More importantly, the group on IQP–VV–102 lost a lot more body fat than the placebo group – 2.57kg versus 0.38kg.
So does that mean IQP–VV–102 really works; that XLS Medical Max Strength is a top-tier fat burner?
There are several major problems with this study that need pointing out.
Issues With The XLS Medical Max Strength Study
First of all, it’s important to note that this is the only study ever carried out on this IQP–VV–102 proprietary blend (which is just L-Arabinose and Grape Marc Extract).
Secondly, the volunteers in this study were not under clinical supervision – their behaviour was not monitored. There is no way to know whether the IQP–VV–102 group was following the same diet or exercise regime as the placebo group.
Finally, several fundamental problems with the study have been identified in this commentary.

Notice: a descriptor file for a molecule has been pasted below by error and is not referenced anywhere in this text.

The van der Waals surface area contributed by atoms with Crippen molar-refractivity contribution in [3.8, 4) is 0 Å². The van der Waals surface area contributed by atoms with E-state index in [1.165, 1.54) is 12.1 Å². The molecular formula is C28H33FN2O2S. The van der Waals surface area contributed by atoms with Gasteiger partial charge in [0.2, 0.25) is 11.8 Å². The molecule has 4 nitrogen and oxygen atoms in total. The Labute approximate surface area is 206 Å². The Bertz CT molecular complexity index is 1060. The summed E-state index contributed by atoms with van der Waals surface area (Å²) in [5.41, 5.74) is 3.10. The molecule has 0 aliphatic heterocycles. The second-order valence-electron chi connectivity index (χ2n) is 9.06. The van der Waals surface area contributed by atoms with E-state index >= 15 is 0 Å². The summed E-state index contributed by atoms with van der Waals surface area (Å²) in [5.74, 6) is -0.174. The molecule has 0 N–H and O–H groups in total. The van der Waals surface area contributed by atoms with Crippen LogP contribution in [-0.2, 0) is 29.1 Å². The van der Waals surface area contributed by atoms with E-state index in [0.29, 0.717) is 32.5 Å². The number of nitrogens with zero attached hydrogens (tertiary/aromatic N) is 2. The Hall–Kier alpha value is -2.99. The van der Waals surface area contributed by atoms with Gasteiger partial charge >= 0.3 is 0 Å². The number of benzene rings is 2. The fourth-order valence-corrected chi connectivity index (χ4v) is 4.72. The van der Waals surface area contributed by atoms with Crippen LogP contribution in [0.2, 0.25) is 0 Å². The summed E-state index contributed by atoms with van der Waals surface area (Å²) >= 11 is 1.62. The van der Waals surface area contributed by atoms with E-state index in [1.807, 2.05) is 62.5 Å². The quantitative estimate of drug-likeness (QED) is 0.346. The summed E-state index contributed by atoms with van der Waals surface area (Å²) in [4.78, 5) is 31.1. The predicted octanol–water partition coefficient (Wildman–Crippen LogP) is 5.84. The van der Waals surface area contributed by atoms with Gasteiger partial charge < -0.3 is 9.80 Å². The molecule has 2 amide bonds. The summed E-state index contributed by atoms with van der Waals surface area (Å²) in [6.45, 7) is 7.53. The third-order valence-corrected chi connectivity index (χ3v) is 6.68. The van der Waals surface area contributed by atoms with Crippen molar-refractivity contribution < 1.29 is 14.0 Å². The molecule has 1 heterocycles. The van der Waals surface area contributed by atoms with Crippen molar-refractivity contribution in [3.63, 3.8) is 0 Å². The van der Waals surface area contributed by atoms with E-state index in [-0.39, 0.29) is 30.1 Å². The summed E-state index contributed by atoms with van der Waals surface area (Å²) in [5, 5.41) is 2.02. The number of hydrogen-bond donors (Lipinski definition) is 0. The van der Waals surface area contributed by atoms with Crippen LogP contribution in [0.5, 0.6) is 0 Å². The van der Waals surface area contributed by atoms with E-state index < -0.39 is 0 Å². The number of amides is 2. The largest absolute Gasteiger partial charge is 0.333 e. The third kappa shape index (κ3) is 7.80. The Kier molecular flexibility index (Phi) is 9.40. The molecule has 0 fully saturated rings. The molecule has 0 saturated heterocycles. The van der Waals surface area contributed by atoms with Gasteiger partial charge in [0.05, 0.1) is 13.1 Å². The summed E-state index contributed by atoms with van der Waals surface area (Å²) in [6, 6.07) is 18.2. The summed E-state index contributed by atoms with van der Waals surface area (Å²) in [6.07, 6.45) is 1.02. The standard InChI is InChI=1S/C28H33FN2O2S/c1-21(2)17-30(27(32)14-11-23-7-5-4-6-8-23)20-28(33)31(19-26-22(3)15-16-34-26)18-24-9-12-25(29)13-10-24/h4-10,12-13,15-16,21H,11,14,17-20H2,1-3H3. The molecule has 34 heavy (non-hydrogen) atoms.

It is worth quoting one paragraph from the commentary in full:
“Neither average nor individual BMI data are presented, only the range 25–35 kg/m2. Thus, it is unclear to the reader how many people were overweight and how many were obese. As the participants were given diet plans with energy intake reduced by 20%, a 12‐week study should actually lead to weight loss from the diet alone, within a range of 6–12 kg, in both study arms. The results (3.29 kg vs. 0.83 kg) indicate, on average, that there was very low dietary and exercise adherence in the intervention group, and a lack of adherence in the control group.”
So when you actually look at the numbers, IQP-VV-102 failed to produce the kind of weight loss you would expect from a 12 week diet and exercise regime!
The placebo group clearly failed to stick to the diet; the IQP-VV-102 group just stuck to it better.
This is not a valid clinical trial in our opinion.
As far as we’re concerned, XLS Medical Max Strength is an unproven fat loss supplement. If anything, this study shows that it isn’t as effective as diet and exercise.
Who’d have guessed?!
Side Effects – Is XLS Medical Max Strength Safe?